• Difficult Even Agreement (意難平), theme song from TV series Against the Blade of Honour (1994)
  • You Come to My Next Full Moon (圓月下你來依我), sub theme song from TV series Against the Blade of Honour (1994)
  • Splendid Story (精彩故事), theme song from TV series Corner the Con Man (1997)
  • Has You Rarely (難得有你), theme song from TV series Corner the Con Man (1997)
  • Top of the Head, One Piece of the Day (頭頂一片天) (1998)
  • The Cool Breeze Does Not Dye (清風不染), theme song from TV series Justice Sung II (1999)
  • Beautiful Fate (美麗緣份), theme song from TV series Better Halves (2003)
  • The Sentimental Often In (情常在) (2004)

Awards[edit]

Wong received numerous awards for his works.

- Music Awards

  • 1981 忘記他, The best cantopop, 4th Top Ten Chinese Golden Pop Music, RTHK
  • 1982 兩忘煙水里, The best cantopop, 4th Top Ten Chinese Golden Pop Music, RTHK
  • 1989 Best Lyricist, 2nd Hong Kong Artist Awards (香港藝術家年獎)
  • 1990 Golden Pin, 13th, Top Ten Chinese Golden Pop Music, RTHK
  • 1991 Hall of Fame, RTHK (Radio and Television Hong Kong)
  • 2000 Hall of Fame Award, CASH (Composers and Authors Society of Hong Kong).
  • 2002 Hall of Fame Award for 25th Anniversary, 25th Top Ten Chinese Golden Pop Music, RTHK

- Film Awards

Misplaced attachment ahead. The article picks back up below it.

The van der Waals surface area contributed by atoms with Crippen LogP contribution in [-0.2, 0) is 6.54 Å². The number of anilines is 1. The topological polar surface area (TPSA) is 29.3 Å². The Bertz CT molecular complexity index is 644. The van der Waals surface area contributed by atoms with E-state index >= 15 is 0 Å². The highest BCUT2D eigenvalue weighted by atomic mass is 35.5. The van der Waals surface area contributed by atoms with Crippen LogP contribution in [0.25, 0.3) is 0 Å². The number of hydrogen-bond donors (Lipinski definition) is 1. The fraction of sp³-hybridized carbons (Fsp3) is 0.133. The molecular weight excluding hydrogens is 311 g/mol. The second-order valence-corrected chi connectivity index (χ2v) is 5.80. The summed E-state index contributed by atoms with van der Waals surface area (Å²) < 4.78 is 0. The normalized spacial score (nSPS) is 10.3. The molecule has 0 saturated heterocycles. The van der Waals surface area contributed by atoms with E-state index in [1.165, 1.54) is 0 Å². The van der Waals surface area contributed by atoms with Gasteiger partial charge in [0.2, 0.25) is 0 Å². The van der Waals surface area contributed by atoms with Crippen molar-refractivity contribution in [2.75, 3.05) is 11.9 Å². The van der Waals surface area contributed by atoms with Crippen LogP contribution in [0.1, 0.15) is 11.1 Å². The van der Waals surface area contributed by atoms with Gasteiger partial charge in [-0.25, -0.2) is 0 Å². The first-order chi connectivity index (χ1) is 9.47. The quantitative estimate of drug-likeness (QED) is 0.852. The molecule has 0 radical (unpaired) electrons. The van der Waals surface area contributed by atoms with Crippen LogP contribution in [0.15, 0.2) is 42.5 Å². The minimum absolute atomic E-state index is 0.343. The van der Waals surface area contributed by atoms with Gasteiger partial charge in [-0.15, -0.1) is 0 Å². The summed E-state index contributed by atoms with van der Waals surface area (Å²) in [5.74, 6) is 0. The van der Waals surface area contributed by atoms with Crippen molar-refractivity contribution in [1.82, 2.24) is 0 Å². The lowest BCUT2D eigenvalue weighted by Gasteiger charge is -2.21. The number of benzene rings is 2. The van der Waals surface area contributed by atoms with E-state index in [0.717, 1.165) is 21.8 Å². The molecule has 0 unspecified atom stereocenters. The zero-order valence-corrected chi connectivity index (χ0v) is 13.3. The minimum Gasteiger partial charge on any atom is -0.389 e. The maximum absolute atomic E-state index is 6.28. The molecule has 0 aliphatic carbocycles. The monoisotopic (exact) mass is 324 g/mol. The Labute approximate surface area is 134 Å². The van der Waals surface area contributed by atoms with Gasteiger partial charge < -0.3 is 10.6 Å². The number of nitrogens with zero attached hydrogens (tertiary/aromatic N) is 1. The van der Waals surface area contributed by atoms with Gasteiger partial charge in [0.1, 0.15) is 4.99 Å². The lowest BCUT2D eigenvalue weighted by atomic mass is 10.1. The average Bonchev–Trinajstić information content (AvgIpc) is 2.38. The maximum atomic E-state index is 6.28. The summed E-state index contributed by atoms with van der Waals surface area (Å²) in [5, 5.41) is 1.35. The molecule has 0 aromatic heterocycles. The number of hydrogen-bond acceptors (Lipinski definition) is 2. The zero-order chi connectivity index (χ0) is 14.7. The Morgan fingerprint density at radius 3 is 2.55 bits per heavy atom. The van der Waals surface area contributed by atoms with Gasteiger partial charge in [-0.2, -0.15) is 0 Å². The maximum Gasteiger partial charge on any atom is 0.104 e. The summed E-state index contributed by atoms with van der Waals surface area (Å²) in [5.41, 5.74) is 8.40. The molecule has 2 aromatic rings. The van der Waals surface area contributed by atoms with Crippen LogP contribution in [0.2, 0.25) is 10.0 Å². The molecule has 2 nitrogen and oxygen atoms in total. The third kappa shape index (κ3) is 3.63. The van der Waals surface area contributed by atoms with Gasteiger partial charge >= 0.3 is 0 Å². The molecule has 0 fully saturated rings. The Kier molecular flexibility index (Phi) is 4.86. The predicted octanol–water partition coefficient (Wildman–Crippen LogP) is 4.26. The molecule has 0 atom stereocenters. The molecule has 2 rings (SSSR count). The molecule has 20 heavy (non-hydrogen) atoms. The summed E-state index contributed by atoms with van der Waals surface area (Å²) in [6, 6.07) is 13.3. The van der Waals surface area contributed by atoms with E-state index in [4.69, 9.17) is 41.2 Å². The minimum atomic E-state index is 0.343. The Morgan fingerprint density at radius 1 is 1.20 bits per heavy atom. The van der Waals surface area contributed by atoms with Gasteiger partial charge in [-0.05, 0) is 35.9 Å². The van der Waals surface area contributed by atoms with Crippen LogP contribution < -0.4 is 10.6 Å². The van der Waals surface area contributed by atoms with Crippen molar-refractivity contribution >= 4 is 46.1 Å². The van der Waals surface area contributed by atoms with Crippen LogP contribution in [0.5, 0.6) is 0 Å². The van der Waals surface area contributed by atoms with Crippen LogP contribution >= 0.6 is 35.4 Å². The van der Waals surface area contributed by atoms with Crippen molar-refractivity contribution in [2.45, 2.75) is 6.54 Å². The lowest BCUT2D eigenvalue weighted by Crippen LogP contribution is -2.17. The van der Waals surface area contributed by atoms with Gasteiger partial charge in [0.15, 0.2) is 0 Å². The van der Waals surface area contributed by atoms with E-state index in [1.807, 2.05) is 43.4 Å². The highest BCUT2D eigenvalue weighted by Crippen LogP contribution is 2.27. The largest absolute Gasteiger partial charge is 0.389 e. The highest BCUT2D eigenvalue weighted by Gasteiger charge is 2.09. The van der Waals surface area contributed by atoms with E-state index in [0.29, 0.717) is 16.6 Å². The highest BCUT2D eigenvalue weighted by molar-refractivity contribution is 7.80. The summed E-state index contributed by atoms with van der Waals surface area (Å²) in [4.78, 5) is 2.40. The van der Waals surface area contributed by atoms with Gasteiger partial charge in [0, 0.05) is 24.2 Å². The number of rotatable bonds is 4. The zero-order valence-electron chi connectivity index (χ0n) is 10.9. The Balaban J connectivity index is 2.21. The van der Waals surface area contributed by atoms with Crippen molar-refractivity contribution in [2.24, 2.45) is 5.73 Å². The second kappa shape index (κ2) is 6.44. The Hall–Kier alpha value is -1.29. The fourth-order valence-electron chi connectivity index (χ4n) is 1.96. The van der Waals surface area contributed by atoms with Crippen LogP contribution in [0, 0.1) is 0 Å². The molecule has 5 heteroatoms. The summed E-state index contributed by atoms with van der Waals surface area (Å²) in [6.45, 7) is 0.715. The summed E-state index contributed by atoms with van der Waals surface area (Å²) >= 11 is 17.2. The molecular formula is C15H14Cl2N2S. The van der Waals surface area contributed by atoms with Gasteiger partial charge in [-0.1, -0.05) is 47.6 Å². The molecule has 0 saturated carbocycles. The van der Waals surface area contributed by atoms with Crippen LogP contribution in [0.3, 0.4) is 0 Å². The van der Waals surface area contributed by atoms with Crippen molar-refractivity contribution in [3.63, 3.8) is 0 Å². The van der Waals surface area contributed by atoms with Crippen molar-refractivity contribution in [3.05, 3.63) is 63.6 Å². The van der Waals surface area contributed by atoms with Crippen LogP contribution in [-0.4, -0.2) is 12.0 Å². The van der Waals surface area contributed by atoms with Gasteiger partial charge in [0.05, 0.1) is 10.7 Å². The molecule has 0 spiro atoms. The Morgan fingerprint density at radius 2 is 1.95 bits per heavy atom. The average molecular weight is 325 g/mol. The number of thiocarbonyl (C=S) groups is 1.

Filmography as actor[edit]

See also[edit]

References[edit]

  1. ^ Growing With Hong Kong: The University and Its Graduates, the ... 2002- Page 317 "Good lyrics are an essential ingredient of Cantonese songs and James Wong Jum-sum, lyricist and composer, has created more than a thousand to ..."
  2. ^ Yiu-Wai Chu Lost in Transition: Hong Kong Culture in the Age of China - 2013 Page 83 "The Cantonese version was written in 1974 by James Wong, the Godfather of Cantopop, when a Walt Disney show ... While Hong Kong Disneyland highly valued James Wong's lyrics, the Hong Kong government tended to think differently."
  3. ^ Jingzhi Liu - A Critical History of New Music in China - 2010 Page 584 "stage—songs in Cantonese by popular composers like Sam Hui (Xu Guanjie), Joseph Koo (Gu Jiahui), James Wong (Huang Zhan) and Lai Siu-tin (Li Xiao- tian). These new-style Canto-pop songs were welcomed with open arms by the young people of Hong Kong, because the lyrics, ..."
  4. ^ World Music Volumn 2 Latin and North America Caribean India Asia ... Simon Broughton, Mark Ellingham, Richard Trillo - 2000 - Page 49 "Amongst the Chinese - and particularly the Cantonese-speaking population of southern China and Hong Kong - by far ... Cantopop (Cantonese pop) began to appear in the 1970s - an amalgam of Western soft-rock and mellow Cantonese lyrical singing — 'Southern China-meets-the West', ... Joseph Koo and James Wong were the groundbreakers, composing Cantopop song for TV themes in the 1970s."
  5. ^ "Hong Kong Government statement on Wong's death (Chinese only)". Hong Kong Government. 24 November 2004. Retrieved 2007-06-14. 
  6. ^ "In memory of Dr James Wong". Hong Kong University. Retrieved 2007-06-14. 
  7. ^ "Memorial Service at Hong Kong Stadium". China Daily. 6 December 2004. Retrieved 2007-06-14. 

External links[edit]

Awards
Preceded by
Paula Tsui
Golden Needle Award of RTHK Top Ten Chinese Gold Songs Award
1990
Succeeded by
Roman Tam